I'm still admittedly baffled by people who think GPL is worse than proprietary licensing. I can truly understand, even if I don't agree with, that GPL and proprietary are the same since they have requirements on the license and the license is conditional on certain actions.
But, to claim GPL is worse than proprietary. I think it's completely illogical. What am I missing?
(Of course, I probably shouldn't even think that deeply about this. The guy I chatted with on IRC today who told me that also indicated that his company could sue copyright holders for including what he believed (incorrectly, IMO) was GPL-incompatible code from a third party. Not clear how his company has a cause of action. That seems illogical too -- or at least uninformed about copyright law.)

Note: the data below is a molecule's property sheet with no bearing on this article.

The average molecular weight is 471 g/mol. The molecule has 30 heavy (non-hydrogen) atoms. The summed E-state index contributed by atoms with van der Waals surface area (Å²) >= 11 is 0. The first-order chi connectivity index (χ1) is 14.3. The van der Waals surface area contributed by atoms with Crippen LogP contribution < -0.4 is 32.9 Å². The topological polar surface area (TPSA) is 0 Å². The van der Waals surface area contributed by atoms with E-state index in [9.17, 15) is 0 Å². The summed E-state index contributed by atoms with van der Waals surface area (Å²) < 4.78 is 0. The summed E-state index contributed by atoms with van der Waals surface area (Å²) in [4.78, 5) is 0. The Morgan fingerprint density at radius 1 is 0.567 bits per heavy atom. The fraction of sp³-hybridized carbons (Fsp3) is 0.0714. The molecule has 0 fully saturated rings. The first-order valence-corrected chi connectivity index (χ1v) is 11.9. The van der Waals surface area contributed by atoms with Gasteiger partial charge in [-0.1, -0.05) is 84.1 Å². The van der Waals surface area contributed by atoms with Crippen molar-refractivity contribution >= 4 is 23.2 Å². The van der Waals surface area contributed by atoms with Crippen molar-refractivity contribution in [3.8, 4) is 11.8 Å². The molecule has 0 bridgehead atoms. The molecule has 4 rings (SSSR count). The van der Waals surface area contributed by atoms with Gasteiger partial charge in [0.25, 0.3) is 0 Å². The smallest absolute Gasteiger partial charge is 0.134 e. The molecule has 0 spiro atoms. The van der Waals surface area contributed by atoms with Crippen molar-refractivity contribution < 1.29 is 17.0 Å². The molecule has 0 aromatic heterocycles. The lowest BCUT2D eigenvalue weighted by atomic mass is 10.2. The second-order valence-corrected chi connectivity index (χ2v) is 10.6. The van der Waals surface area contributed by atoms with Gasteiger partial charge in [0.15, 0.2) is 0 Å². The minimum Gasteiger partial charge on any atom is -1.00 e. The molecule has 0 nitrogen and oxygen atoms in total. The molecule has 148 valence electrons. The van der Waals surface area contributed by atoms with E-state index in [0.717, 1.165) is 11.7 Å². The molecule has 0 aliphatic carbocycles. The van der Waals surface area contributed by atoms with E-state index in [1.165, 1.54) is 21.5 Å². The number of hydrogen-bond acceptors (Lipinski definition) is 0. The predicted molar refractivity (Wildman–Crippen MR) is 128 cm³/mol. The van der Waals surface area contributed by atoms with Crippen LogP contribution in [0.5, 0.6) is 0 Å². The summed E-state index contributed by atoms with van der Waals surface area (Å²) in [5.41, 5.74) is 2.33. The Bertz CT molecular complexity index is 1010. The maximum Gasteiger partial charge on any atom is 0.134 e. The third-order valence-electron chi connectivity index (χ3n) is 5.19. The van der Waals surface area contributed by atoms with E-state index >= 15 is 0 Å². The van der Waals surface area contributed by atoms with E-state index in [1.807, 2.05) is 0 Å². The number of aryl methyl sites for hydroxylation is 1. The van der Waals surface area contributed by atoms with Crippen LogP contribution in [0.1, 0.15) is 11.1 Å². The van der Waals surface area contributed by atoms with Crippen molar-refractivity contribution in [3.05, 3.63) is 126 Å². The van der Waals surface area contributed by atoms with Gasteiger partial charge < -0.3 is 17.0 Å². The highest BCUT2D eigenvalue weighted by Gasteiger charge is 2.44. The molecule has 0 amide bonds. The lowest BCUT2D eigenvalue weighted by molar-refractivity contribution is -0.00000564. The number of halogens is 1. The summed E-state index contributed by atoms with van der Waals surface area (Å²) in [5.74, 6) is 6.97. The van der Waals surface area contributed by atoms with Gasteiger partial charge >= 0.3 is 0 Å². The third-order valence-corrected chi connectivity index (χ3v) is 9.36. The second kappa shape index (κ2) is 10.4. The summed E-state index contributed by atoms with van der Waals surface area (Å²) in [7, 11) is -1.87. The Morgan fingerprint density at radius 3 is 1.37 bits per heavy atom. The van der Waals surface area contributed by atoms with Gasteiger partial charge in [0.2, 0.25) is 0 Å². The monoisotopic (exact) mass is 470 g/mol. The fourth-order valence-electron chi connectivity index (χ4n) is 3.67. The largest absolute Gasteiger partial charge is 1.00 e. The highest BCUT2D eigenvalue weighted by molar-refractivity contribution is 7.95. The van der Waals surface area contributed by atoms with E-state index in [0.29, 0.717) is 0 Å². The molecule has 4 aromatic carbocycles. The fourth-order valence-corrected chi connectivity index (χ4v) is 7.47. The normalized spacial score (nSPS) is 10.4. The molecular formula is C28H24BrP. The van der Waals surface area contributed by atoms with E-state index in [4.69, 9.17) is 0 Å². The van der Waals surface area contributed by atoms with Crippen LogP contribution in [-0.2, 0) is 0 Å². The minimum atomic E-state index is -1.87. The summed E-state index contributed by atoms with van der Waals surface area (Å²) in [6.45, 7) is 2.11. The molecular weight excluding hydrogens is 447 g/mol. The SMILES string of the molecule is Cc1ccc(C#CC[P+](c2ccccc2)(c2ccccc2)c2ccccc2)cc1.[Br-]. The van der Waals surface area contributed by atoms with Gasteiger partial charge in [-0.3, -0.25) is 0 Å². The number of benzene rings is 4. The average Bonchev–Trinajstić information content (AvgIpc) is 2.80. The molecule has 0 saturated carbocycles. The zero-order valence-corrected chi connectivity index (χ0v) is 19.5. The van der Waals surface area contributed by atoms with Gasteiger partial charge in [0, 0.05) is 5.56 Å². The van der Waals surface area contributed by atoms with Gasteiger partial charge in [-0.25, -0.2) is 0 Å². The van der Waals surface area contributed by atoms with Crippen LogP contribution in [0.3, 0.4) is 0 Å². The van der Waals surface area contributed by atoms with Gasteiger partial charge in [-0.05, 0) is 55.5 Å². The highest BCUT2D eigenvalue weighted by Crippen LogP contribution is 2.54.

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On the issue of cause of action for upstream inclusion of GPL-incompatible code, perhaps he is thinking of implied warranty of noninfringement (see e.g. UCC 2-312; cf. copyleft-next 0.3.0 sec. 12). Breach of warranty claim not inconceivable; seems to be commonly assumed that the warranty disclaimers found in most free software licenses (which typically don't explicitly exclude non-infringement) are sufficient. Under US law though we're already assuming a lot, including that the company was sued for copyright infringement by the other copyright holders, i.e. the copyright holders of the GPL-incompatible code. Kind of far-fetched, to say the least, but I wouldn't say illogical or uninformed necessarily. Slightly more conceivable if the non-GPL code is proprietary (usually when we talk about GPL compatibility we are assuming a free software universe).
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